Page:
Building, jobs, lifestyles, drive Jersey City’s boomlet
It's impossible to duplicate location, but towns across the Garden State may still benefit from taking a page or two out of Jersey City's playbook.
In just the past 12 months, the diverse Hudson County municipality has created more than 9,000 jobs, brought in more than 150 small businesses and continued what's being described as Jersey City's greatest construction activity ever.
According to Mayor Steven Fulop, much of the success can be attributed to a $1.2 million public-private marketing campaign aimed at bringing development and other economic activity to the city.
"We put a lot of effort into making sure that people understand all the good things that are here," Fulop said.
January numbers from the U.S. Bureau of Labor posted Jersey City's unemployment rate at 6.2 percent, down more than four points compared to when Fulop took office in June of 2013.
In addition to the uptick in small businesses, a number of national and international companies are either relocating to Jersey City or expanding operations there, including JPMorgan Chase and Nautica.
James Hughes, dean of the Edward J. Bloustein School of Planning and Public Policy at Rutgers, said Jersey City can never be overlooked due to its close proximity to New York City, but it's also benefiting from what he calls the "greatest age structure transformation in history."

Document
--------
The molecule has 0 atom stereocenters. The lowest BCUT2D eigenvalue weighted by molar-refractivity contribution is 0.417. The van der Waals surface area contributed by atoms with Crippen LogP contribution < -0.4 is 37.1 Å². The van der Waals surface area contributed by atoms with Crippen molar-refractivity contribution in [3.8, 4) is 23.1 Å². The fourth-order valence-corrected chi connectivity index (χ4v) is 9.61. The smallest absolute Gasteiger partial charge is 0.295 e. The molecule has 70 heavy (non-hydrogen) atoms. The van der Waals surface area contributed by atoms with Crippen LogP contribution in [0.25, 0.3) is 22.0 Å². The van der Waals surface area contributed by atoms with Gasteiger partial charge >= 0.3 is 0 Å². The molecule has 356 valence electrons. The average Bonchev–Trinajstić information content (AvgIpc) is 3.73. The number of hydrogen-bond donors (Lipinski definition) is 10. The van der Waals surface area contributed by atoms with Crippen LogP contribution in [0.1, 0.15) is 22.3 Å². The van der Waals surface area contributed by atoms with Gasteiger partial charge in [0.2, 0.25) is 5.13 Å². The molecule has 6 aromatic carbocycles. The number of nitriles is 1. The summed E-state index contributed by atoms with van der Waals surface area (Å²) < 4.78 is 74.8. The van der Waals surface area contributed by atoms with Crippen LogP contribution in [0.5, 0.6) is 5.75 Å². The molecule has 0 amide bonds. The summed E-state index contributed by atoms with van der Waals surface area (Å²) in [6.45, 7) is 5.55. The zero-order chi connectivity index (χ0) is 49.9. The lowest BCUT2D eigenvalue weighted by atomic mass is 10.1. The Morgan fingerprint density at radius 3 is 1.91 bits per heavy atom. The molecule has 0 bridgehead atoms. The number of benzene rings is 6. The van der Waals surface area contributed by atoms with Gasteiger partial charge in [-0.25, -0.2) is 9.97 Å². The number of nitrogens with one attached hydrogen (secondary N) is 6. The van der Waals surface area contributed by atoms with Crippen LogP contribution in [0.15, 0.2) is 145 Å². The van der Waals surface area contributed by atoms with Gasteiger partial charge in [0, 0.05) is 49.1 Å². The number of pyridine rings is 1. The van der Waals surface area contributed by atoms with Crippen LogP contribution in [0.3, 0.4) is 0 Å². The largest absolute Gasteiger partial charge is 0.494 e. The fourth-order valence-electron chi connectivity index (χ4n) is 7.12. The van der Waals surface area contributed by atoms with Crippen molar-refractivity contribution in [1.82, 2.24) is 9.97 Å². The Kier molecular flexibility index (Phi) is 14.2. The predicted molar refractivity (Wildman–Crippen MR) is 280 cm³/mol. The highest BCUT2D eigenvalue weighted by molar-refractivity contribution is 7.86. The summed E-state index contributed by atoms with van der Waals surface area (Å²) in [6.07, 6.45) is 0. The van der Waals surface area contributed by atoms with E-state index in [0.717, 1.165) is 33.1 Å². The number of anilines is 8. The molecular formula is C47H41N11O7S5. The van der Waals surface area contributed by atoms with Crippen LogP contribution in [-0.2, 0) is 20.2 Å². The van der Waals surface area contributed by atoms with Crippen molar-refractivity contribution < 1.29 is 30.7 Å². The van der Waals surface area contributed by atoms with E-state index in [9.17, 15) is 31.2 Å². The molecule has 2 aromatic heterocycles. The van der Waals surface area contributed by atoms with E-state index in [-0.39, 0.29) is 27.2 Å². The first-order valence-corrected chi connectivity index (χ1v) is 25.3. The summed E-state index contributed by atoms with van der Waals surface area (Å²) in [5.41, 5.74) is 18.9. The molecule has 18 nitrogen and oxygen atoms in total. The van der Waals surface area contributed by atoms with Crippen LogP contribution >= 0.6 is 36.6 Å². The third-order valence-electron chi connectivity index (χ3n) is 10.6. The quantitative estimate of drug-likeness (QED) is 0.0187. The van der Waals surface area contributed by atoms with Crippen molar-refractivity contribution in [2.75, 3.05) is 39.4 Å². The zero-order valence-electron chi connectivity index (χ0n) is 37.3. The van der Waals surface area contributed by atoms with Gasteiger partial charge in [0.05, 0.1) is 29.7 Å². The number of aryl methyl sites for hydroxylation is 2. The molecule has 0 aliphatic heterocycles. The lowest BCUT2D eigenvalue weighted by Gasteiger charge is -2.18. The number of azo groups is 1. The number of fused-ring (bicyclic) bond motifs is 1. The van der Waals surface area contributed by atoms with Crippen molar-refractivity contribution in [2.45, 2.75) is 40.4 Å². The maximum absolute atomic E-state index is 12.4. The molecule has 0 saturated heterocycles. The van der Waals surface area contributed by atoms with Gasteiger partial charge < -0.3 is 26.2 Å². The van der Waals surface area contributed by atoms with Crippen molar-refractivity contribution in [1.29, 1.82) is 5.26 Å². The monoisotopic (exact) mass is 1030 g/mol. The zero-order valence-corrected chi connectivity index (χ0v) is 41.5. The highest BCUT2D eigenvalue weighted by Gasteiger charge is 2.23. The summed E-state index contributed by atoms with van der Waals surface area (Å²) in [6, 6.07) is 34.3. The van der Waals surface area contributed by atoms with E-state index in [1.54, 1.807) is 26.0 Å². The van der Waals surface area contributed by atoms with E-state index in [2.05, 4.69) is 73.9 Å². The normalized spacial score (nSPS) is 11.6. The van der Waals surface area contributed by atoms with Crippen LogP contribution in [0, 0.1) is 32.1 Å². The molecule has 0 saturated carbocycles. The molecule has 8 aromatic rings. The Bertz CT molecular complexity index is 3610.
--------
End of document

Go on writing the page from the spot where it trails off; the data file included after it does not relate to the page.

"What you have are baby boomers in their 60s, exiting the labor force," Hughes said. "Some of them will leave suburbia, but others really want a walking environment, live-work-play environment."
On the other end of the spectrum, folks in their 20s who are tired of the suburban lifestyle are moving toward the hustle and bustle of urban locales such as Jersey City and Hoboken.
According to the Fulop Administration, there are 6,000 units under construction in the city, with another 18,000 approved for the future.
Hughes said a similar pattern of multifamily housing development can be spotted in other cities along the Northeast Corridor and Raritan Valley Line, but on a much smaller scale.
Fulop insisted his city's approach to attracting business and "shepherding a great renaissance" can serve as a model to not only other cities in New Jersey, but urban areas across the country.